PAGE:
Named for a 19th-century Percy Shelley poem that references an Egyptian King, Ozymandias on the Plains may look like a damaged statue, but it was built to look exactly as it does.
2nd Amendment Cowboy
Located right off Route 66, this truly gigantic cowboy statue is flanked by 3 classic Cadillacs and bears a yellow shirt that reads “2nd Amendment Cowboy”.
Interesting Towns & Cities to See on Route 66 in Texas
Technically the only city along Route 66 in the Lone Star State, Amarillo is home to many of the best Texas Route 66 roadside attractions, as well as one of the only preserved sections of the original Route 66.
Shamrock is known for its classic Art Deco architecture, especially the U-Drop Inn Cafe and Conoco Tower Station, and is an unmissable stop on Texas’ Route 66.
One of the most famous towns along the portion of Route 66 in Texas, Adrian is known for being the midway point along the historic route–1139 miles from Chicago, and 1139 miles from Los Angeles.
Be sure to stop at the iconic Midpoint Cafe when you visit!
Once a thriving town on Route 66, boosted not only by Route 66 visitors but by ranching and the oil boom, McLean’s entire Commercial District is listed on the National Register of Historic Places and is a must-see when driving the route through Texas.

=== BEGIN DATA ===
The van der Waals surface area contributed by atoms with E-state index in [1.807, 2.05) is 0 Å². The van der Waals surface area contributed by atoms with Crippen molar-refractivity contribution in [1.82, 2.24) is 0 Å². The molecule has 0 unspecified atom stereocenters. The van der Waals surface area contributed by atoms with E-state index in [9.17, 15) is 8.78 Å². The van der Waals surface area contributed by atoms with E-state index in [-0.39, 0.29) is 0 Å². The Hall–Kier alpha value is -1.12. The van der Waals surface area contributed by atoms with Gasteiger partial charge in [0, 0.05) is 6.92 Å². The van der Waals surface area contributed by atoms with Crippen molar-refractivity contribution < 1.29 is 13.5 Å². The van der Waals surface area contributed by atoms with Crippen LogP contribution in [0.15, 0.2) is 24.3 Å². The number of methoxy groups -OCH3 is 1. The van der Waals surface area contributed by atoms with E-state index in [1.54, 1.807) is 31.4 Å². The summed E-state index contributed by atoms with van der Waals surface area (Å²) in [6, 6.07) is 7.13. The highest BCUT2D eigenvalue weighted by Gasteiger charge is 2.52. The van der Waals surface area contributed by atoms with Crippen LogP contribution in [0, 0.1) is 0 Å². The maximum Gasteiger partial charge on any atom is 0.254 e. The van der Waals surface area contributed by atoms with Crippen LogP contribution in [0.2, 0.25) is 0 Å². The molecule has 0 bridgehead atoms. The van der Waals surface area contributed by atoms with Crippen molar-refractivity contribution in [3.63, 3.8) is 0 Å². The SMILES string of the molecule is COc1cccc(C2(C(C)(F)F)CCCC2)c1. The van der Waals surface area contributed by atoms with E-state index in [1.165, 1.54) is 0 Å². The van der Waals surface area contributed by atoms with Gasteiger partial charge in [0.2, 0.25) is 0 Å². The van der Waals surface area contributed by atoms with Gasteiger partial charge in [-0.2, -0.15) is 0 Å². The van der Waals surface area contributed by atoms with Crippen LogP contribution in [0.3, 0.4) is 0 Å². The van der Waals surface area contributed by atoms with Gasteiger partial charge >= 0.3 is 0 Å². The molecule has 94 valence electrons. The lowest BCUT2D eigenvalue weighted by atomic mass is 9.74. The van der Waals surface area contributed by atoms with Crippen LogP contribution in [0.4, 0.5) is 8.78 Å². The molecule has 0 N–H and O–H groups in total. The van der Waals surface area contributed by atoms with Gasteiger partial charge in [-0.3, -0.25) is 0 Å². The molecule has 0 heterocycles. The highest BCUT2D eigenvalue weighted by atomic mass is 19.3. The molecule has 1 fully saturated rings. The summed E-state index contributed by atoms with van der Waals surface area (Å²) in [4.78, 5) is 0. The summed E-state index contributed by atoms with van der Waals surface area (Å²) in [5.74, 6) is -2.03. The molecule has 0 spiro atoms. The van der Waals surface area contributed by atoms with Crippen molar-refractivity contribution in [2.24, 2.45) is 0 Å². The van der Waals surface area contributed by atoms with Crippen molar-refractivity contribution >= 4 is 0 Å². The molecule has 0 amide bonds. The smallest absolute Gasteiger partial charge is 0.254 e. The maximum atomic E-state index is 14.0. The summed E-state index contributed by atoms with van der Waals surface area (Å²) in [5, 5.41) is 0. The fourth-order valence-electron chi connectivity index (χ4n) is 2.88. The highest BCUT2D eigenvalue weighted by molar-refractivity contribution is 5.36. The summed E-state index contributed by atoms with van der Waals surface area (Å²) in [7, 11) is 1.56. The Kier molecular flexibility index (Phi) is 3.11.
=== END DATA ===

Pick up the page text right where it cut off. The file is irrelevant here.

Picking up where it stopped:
Unlike the rest of the towns mentioned on this Texas Route 66 guide, Glenrio–located in both Texas and New Mexico–is a literal ghost town, with nothing left of its Route 66 legacy except abandoned buildings, including the Little Juarez Cafe.
Located on the Oklahoma/Texas border (fun fact: the border moved around so many times that at one point, residents had lived in both Texas and Oklahoma without actually going anywhere), Texola is home to the old Magnolia Service Station, a classic Route 66 roadside stop.
Featuring a second Magnolia Service Station along this part of Route 66, the tiny town of Vega’s classic gas station has been fully restored to look as it would have in the 1920s heyday of Route 66.
FAQ About Driving Route 66 in Texas
Can you still drive Route 66 in Texas?
Yes and no.
Since the highway was decommissioned in 1985, most of it is no longer in use–but the quirky, Americana spirit of Route 66 absolutely lives on along I-40, and is worth seeing for travelers interested in Route 66.
How long does it take to drive Texas’ portion of Route 66?
From Texola on the eastern border of Texas to Glenrio on the western border, the modern version of Route 66 in Texas takes under 3 hours to drive straight through.
However, to best experience the route, we recommend spending at least one night along Route 66 in Texas (Amarillo is the obvious choice for where to stay, and we recommend it).
Is driving Route 66 in Texas worth it?
Do you like quirky roadside attractions, unexpected museums, almost-forgotten cafes, and endless stretches of wide-open spaces?
If so, you’ll probably love driving Route 66 in Texas.
Map of Texas Route 66 Attractions + Towns